Neighborhoods Khvalynsk

Is Your Neighborhood Making You Fat? Maybe Not

Play deserts, food deserts, food swamps. These are elegant metaphors to sell an appealing narrative. The story they tell is simple. Certain types of neighborhoods might cause obesity. Some researchers have found correlations between fast food outlets and obesity prevalence in some studies. Others have found that neighborhoods with more resources for physical activity have less obesity. It all makes intuitive sense. However, tidy narratives are often misleading. In fact, a new study from Sweden finds that the narrative doesn’t always hold true. In this analysis, fast food and physical activity resources don’t predict a neighborhood’s obesity risk. So maybe our neighborhood is not what makes us fat.

Registry Data from 1.5 Million Adults

Kenta Okuyama and colleagues used national register data from Sweden for 1.5 million adults. They had 11 years of follow-up. Using a Cox regression analysis, they found no meaningful correlation between fast food outlets or physical activity facilities and obesity.

They did, however, find a strong and consistent relationship with neighborhood deprivation.

The story made sense. Too much fast food in a neighborhood could plausibly promote obesity. Too few outlets for physical activity might do the same. But that simple story didn’t hold up, as Okuyama explained:

Although reducing fast food outlets or introducing physical activity facilities might in theory promote healthy eating and exercise, it may not be very effective in all countries and regions. Because the contexts vary by culture and lifestyle. That may affect how often people utilize these facilities in their daily lives.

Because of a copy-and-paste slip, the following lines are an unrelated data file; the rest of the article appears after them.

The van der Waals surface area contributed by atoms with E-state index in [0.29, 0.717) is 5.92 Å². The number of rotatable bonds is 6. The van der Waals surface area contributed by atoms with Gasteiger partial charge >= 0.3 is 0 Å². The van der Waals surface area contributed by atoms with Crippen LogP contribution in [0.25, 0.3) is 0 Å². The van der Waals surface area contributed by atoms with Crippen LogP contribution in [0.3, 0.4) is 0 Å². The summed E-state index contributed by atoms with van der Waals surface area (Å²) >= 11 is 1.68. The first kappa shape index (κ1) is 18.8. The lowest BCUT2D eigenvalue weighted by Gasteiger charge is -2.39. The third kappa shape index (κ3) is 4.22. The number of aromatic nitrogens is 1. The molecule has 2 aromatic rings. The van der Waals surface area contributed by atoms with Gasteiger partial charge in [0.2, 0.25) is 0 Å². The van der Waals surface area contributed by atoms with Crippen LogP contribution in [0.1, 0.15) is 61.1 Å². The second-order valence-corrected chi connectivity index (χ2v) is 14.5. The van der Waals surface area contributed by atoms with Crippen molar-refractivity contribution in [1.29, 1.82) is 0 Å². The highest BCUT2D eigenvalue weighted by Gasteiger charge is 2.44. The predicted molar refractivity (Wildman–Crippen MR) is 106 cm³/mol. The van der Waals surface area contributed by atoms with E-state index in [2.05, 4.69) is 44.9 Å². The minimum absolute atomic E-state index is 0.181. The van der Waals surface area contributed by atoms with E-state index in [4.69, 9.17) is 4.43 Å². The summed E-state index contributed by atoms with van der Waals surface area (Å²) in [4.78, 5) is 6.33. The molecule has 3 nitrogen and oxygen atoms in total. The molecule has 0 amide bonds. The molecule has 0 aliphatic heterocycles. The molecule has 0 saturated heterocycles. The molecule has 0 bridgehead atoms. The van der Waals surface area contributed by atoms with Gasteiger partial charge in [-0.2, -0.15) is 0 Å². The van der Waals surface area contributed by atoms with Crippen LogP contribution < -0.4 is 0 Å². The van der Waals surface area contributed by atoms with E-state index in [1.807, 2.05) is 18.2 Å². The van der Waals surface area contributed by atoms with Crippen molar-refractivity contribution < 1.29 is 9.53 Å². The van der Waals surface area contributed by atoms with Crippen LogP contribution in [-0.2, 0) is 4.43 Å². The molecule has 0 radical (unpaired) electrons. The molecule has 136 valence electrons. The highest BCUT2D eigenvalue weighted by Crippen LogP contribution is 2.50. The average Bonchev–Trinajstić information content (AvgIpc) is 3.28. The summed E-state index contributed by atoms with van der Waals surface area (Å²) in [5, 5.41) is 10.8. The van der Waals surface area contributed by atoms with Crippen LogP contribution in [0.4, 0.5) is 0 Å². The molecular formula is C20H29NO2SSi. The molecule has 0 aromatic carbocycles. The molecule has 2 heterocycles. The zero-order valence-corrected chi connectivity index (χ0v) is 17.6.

Wasteful Presumptions

This is just one more example of a how a beautiful metaphor can lead us to a dead end. In the U.S., government programs put money and effort into fixing food deserts. It seemed like a good idea at the time. Food deserts sound like a really bad thing. But unfortunately, all that effort did very little to promote better health. Planting a supermarket doesn’t always yield a healthy foodscape.

Likewise, it seems that plunking down a fitness facility in a deprived neighborhood might not address more fundamental problems.

So we need to look deeper. Forget the pretty stories. Instead of trying to prove a point, we need to look for the truth. That requires genuine objectivity and curiosity. Without it, we’ve been spinning our wheels in obesity prevention.

Click here for the study, here and here for further perspective.

Neighborhoods Khvalynsk, painting by Kuzma Petrov-Vodkin / WikiArt

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May 25, 2020

One Response to “Is Your Neighborhood Making You Fat? Maybe Not”

  1. May 25, 2020 at 11:05 am, Paul Sarmiento MD said:

    There are more groceries dedicated to whole foods, more restaurants and eateries that at least provide an option for healthier food to serve a population that is asking for it. People do want less junk and less processed food. I say this from the perspective of an obesity medicine specialist and an entrepreneur that just launched a food company designed to be whole and healthy that purposefully avoids the refined sugars and fats that typically sell food.

    If we are to reverse adiposity in our individual lives, we have to provide options. If all I have in my pantry are boxed sweets, and bagged crunchies then shedding adipose is near impossible. However, if I also have a refrigerator full of greens and protein maybe I can resist the call of pathophysiology. Maybe I’ll have tuna in a salad wrap instead of a cracker.

    As an individual trying to stay lean and active, as a specialist who sees patients struggle and as an entrepreneur trying to provide lean and green options for those looking for it, I have to believe that it is worth our effort.

    Maybe that beautiful new oasis in the midst of the desert will be ignored. But at least it is there for those who are looking for it.